The U.S. as a country does the same thing to exercise its license to steal. I know a financial ignoramus whenever they utter, "The U.S. is the richest country in the world!" Actually, it is the country which owes the Most in the world. The sloshing around of the money creates the trappings of apparent wealth, especially if you can increase any amount needed by creating it from the thin air. Japan and soon EU have caught on to this wonderful game, too. Savers worldwide will be screwed. The rich folks live well off of the stupidity of the working class (many live in China - those who live in the U.S. clamor for the pseudo-truth that more money creates jobs which they may need FOUR to make ends meet).

[-] 3 points by JPB950 (2254) 6 years ago

I don't see inflation in and of itself as being good or bad. It's the rate, the cause, and the people impacted that I would look at and judge. Simplified, if inflation is occurring at a rate that negatively effects the standard of living of a majority, then it would be bad. If incomes go up at the same rate, it can still hurt those that loan money, but help those that borrow. To judge that you need to know more on a case by case basis.

[-] 1 points by grapes (5232) 6 years ago

Wise answer. The context is important. Maybe it is really a moot issue for all. We always get some kind of policy anyway from our (Non-)U.S. (Non-)Federal (No-)Reserve. Figuratively speaking, I feel a bit dizzy driving around looking through a warping windshield and rearview mirrors. I definitely look at the on-board crash avoidance system called the fed. The markets freeze up before any announcement of the fed. It is really easy to get quick payoffs from fed-watching but fussing with the on-board video game while driving often results in huge crashes from time to time.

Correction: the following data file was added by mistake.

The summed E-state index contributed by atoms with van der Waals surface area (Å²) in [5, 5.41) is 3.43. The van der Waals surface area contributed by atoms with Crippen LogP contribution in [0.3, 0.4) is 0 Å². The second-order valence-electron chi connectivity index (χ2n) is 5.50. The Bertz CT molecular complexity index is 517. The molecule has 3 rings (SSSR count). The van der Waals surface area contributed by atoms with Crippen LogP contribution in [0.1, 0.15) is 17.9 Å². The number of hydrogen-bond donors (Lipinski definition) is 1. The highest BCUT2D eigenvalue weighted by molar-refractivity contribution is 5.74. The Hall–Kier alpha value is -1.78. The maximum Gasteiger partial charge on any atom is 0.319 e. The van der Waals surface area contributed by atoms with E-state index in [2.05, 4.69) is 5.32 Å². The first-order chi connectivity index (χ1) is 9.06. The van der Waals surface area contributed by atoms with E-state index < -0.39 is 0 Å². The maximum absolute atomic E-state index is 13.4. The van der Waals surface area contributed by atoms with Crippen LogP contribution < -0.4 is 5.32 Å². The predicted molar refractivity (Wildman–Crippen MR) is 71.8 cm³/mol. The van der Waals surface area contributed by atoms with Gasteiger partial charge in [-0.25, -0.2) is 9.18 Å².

[-] 6 points by JPB950 (2254) 6 years ago

The Fed manipulates things for some grand plan the rest of us are too stupid to see. They seem obsessed with propping up the stock market. I agree that their tampering could produce unintended consequences.

[-] 2 points by grapes (5232) 6 years ago

The fed props up asset prices with trillions of dollars worth of created-out-of-thin-air credit/money to buy up the many trillions of dollars worth of debts that would otherwise turn bad still lingering from the Great Recession. They hope that the wealth effect will propel the economy forward so everything bad will be papered over.

It is exactly the same reason that video games reward players with so many points. Every average Joe or Jill likes seeing big numbers in their 401(k) statements and feeling rich. The fed can certainly help with that.

A child presented me with a bank withdrawal order slip for $10,000,000! No problem for me to satisfy that. Hahahaha! Everything is possible in the world of make beliefs so I just create a check with lots of 0's.

[-] 1 points by grapes (5232) 5 years ago

Venezuela is giving people 2-day workweek and price inflation is very high there.

Now people, especially flip, please explain to me why the people of Venezuela are being fried by the inflation instead of being glad to have inflation that our fed told us was good for us.

Can someone explain how the bird's wing has been broken?